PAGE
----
The standard describes five key headline ideas and these are fully laid out in the guidance documentation. Firstly, professional development should have a focus on improving and evaluating pupil outcomes. Secondly, it should also be underpinned by robust evidence and expertise. Thirdly, it should include collaboration and expert challenge, and professional development programmes should be sustained over time. And all this is underpinned by the requirement that school leadership must prioritise professional development.

There is an expectation that individual activities (e.g. one-off training sessions, individual meetings) are threaded together in a logical way to create programmes which have an explicit focus on improving outcomes for students. For example, evidence from the Teacher Development Trust’s Developing Great Teaching report suggests that a one‑day course as a stand-alone activity without a specific focus is unlikely to have a lasting impact on student outcomes. However, that same course could be much more effective as part of a sustained programme of structured, collaborative in‑school activities for teachers to refine ideas and embed approaches.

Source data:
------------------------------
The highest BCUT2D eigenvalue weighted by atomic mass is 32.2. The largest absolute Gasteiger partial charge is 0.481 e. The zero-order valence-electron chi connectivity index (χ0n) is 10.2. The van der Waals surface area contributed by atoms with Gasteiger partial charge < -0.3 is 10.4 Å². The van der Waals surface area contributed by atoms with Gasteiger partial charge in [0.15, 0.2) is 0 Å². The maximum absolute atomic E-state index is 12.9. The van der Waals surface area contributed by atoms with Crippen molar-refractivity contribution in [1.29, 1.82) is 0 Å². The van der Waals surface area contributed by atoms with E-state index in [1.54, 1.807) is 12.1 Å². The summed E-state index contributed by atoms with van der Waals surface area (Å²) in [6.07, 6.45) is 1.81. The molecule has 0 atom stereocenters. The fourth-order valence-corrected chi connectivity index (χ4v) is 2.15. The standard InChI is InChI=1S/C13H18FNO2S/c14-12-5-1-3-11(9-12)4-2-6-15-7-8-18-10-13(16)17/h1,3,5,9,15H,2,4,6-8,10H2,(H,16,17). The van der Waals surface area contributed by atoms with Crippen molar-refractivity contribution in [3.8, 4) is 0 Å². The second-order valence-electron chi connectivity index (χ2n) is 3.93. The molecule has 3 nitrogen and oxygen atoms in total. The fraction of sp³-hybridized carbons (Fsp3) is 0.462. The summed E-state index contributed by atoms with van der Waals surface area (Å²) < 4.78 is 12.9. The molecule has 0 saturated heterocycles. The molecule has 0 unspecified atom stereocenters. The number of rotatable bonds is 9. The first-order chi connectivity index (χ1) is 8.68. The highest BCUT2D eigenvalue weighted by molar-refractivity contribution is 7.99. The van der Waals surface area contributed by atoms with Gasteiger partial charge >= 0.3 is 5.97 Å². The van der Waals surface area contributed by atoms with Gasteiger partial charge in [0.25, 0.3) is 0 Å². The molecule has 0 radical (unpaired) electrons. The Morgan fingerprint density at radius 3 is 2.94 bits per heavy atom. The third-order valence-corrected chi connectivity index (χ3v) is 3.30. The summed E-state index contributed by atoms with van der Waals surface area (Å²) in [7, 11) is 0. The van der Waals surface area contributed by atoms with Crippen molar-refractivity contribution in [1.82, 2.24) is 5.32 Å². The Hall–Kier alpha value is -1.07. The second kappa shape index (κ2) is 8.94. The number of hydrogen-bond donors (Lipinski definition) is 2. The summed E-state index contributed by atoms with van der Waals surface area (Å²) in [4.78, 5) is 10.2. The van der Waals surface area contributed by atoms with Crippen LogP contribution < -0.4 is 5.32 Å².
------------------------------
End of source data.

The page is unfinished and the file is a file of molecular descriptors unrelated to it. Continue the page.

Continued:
Such a programme would embed activities designed to sustain and deepen practice, including individual and collaborative teacher activity; well-designed formative assessment and evaluation; whole-school leadership; and expert input.

For example, while an individual session may be a briefing on ‘improving feedback’, the whole programme might be focused on ‘improving vocabulary of pupil-premium‑eligible students in Key Stage 3’ and involve plenty of opportunity for teachers to work together both in and out of their classrooms to apply the feedback ideas to this specific focus area. This ensures that all teachers are clear on the intended impact of their learning and can constantly evaluate the effectiveness of any new ideas as they apply them to a specific goal.

The approach we have taken marks a change from a common approach of focusing on generic training for teachers. It follows the evidence base to instead recommend a greater subject-focused approach to training – research suggests that this is more likely to support an improvement in student outcomes in the long-term.

Unleash the best
Teachers make thousands of professional decisions every day that need to be informed by the best evidence, knowledge and professional wisdom.

Effective professional development for teachers is a core part of securing effective teaching and it cannot exist in isolation. It instead requires a pervasive culture of scholarship with a shared commitment for teachers to support one another to develop so that students benefit from the highest quality teaching.